The Animal Poison Control hotline gets approximately 90,000 calls per year relating to an animal that has consumed medication. Whether it’s a dropped pill on the floor or a nosy puppy that chewed into your purse, our prescriptions and OTC’s can be toxic to our pets. Even those pills that we also prescribe to pets can be fatal if the wrong dose is given. Here are a few of the most commonly consumed meds that are dangerous to our dogs and cats.
- Ibuprofen (Motrin) – This OTC pain med is in every household, and is carried in many bags. It often has a sweet outer coating making it easier to swallow for humans, but tasting like an M&M for pets. Ibuprofen can cause ulcers and kidney problems in our pets.
- Acetaminophen (Tylenol) – Too much of this common fever reducer/pain pill can damage the red blood cells in an animal, especially cats. If the red blood cells aren’t carrying oxygen to the body correctly, liver damage and cell death can occur. It is often in children’s medicine, meaning it’s a sweetly flavored chew or liquid (appealing to our pets)!
- Naproxen (Aleve) – Animals are very sensitive to this pain medication. Even a small amount can cause kidney failure and ulcers throughout the digestive tract.
- Blood pressure and heart medications – Prescription drugs like beta-blockers and ACE inhibitors are given to humans to reduce blood pressure and treat heart disease. It only takes a small amount of these potent drugs to cause an unsafe drop in blood pressure or cause your pet to have cardiac arrest.
- Effexor, Celexa, Prozac, and other anti-depressants – Whether you are taking them for depression, sleeping problems, or other reasons, cats seem to love these drugs (especially Effexor, for reasons unknown). However, they can cause a variety of symptoms in animals, including agitation, tremors, and seizures.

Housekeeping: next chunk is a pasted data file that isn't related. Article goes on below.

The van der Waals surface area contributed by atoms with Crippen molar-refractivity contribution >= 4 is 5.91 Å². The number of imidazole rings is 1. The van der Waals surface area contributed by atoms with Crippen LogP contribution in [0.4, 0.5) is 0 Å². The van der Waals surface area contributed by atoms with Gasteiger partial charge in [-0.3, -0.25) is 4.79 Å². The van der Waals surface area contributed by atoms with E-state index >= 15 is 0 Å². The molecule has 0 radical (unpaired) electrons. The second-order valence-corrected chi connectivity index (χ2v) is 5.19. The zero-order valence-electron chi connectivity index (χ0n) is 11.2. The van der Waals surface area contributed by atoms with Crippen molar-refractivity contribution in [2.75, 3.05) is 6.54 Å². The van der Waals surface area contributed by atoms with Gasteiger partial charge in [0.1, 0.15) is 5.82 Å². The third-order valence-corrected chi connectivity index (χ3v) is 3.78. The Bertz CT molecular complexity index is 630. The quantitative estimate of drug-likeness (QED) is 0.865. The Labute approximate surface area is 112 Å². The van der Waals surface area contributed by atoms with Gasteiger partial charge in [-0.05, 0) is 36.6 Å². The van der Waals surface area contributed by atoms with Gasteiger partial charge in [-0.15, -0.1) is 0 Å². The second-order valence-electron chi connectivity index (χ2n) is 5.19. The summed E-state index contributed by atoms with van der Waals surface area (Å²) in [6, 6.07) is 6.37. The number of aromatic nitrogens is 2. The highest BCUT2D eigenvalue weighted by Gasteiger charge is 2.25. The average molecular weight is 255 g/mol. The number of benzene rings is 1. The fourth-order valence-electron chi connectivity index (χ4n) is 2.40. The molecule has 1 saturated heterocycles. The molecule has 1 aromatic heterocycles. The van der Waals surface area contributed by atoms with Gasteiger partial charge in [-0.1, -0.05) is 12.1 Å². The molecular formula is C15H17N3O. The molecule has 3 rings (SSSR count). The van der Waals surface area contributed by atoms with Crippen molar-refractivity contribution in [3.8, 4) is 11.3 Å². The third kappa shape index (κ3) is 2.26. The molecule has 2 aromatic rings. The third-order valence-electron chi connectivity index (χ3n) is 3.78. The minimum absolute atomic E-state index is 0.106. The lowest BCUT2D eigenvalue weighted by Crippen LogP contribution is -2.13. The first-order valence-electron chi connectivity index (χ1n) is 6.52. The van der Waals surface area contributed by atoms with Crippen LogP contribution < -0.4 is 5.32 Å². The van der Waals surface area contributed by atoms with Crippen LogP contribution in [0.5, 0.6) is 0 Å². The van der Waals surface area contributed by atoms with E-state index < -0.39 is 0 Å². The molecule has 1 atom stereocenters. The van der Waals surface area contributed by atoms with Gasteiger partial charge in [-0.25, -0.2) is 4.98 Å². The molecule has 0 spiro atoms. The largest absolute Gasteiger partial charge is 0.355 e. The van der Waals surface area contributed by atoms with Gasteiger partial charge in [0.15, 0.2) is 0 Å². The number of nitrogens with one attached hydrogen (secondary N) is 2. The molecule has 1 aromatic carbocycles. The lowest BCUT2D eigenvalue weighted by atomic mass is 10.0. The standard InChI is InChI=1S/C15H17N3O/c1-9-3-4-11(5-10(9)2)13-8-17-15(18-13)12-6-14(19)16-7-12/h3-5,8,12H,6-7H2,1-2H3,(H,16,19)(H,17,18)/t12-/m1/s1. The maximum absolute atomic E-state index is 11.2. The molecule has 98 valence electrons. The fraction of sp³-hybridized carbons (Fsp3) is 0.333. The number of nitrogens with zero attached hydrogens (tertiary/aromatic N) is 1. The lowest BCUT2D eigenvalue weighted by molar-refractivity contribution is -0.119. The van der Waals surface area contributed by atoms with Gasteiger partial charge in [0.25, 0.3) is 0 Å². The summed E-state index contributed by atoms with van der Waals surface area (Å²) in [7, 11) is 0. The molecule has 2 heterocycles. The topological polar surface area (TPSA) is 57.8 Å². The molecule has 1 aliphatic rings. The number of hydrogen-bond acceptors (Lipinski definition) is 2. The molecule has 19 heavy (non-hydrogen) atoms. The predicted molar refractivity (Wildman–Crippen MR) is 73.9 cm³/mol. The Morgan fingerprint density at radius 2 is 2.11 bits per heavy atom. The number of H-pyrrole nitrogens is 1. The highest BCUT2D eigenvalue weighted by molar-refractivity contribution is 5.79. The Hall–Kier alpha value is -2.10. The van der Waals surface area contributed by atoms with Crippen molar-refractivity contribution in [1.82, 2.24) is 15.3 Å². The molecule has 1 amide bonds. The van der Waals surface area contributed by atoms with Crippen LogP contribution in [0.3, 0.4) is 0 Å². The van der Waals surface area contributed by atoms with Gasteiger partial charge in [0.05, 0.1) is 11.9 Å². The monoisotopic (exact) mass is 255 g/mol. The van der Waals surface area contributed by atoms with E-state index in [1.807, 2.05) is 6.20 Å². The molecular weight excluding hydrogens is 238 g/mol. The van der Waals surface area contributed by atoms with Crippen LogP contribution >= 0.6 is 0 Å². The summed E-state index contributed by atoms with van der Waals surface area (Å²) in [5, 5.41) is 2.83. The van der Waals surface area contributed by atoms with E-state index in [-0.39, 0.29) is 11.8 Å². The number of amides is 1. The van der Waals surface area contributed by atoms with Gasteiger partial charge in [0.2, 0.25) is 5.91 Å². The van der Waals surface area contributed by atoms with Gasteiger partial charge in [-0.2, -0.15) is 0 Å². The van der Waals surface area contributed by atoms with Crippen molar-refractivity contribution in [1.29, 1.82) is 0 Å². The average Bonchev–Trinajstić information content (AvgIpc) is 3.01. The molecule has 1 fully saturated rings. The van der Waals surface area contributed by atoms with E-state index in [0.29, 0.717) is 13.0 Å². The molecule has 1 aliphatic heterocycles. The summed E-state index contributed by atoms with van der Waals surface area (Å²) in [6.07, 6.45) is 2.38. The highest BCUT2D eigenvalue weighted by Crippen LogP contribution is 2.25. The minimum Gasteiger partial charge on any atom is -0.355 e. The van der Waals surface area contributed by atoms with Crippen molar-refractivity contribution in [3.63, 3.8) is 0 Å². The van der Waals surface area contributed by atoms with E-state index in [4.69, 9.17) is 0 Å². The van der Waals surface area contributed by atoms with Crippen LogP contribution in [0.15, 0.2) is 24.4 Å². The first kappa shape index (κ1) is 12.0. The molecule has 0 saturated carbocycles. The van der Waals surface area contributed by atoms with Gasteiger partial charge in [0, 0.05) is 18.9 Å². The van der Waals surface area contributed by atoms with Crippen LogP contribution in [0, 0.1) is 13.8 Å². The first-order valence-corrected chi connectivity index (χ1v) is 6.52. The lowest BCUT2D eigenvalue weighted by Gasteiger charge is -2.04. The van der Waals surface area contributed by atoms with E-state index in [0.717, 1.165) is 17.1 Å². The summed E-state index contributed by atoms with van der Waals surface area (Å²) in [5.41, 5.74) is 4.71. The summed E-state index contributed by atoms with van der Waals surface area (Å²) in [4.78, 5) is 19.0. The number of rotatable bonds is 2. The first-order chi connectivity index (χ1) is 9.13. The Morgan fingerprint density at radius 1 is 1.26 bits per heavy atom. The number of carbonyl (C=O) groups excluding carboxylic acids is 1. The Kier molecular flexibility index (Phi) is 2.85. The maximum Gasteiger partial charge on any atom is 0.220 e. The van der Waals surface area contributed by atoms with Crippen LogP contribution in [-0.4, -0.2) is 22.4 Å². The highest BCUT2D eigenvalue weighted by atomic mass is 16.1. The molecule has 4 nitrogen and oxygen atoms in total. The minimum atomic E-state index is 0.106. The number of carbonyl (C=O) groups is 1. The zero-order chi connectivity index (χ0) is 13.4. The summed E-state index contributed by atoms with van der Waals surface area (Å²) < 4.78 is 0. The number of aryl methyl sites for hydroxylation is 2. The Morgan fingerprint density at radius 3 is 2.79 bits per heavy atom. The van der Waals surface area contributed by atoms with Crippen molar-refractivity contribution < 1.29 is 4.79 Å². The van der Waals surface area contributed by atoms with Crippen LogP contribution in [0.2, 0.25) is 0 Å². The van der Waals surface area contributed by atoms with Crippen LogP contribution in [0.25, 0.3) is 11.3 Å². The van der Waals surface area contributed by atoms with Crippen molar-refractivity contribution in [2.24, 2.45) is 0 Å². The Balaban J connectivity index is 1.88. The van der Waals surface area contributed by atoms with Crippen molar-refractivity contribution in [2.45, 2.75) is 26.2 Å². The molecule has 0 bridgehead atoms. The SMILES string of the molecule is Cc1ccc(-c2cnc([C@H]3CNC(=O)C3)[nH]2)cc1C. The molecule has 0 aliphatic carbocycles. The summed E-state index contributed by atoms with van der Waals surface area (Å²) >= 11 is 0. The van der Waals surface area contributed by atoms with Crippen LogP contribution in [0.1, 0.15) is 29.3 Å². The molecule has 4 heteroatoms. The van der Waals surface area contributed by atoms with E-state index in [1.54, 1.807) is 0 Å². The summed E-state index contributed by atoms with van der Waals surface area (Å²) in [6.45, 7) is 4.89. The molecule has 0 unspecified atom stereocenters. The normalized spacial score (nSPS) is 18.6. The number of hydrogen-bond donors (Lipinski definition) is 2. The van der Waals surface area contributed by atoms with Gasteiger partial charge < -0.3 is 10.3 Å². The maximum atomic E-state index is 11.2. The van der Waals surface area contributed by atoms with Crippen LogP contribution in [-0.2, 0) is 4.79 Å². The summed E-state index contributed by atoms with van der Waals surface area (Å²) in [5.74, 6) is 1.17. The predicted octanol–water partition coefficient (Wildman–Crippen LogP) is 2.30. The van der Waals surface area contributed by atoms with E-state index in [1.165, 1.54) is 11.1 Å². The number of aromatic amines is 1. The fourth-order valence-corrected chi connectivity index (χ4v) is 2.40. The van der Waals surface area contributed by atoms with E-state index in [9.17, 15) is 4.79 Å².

- Adderall – This medication is used to treat those with diagnosed attention problems, but is often bought and sold illegally, especially in young adults. It can be fatal to pets, causing an unsafe increase in heart rate and body temperature, and also tremors and seizures. Many families don’t realize that Adderall is even in their household.
- Pseudoephedrine (decongestant) – This drug is often included in cold and allergy medications and can be toxic to animals, even in small amounts. Watch out for things like NyQuil that may have a sweet smell to your pets, but can cause an increase in blood pressure, heart rate, body temperature, and seizures.
- Anti-anxiety drugs or sleeping pills – These are often left on bedside tables or illegally bought and sold. They can cause a rapid and sudden decrease in blood pressure in animals, and often pets are found collapsed and unconscious without warning.
- Diabetic drugs – These can cause an unsafe drop in blood sugar in animals, which can be fatal.
If you think your pet has ingested a medication (pills missing off the counter, chewed up bottle, etc), call a veterinary clinic right away. Do not wait for symptoms to develop if you have reason to believe they have consumed something. Also call your vet if you notice anything unusual about your dog or cat (tremors, vomiting, lethargy, seizures, etc). Often they have found a loose pill or two without us even knowing.
So what can you do to prevent your animals from consuming these dangerous substances? Keep them away! Pills should be in the bottle or a hard case, and the container placed out of reach of animals. I have personally seen a dog chew through a plastic pill bottle and eat the vitamins inside, so closing the cap is often not enough. Hang purses and bags up or keep them out of reach so no animals go digging through them. Never give your pet medication without consulting a vet first, and keep the pet meds separate from the human ones. Also be aware that while an animal may be well-behaved at home with you there, they may get bored or anxious while you are away, and get into substances they normally would not. Be sure to pet-proof your home extra if you are going to be gone. By taking precautions and storing medications safely, you could prevent major illness or accident from happening to your beloved furry friend.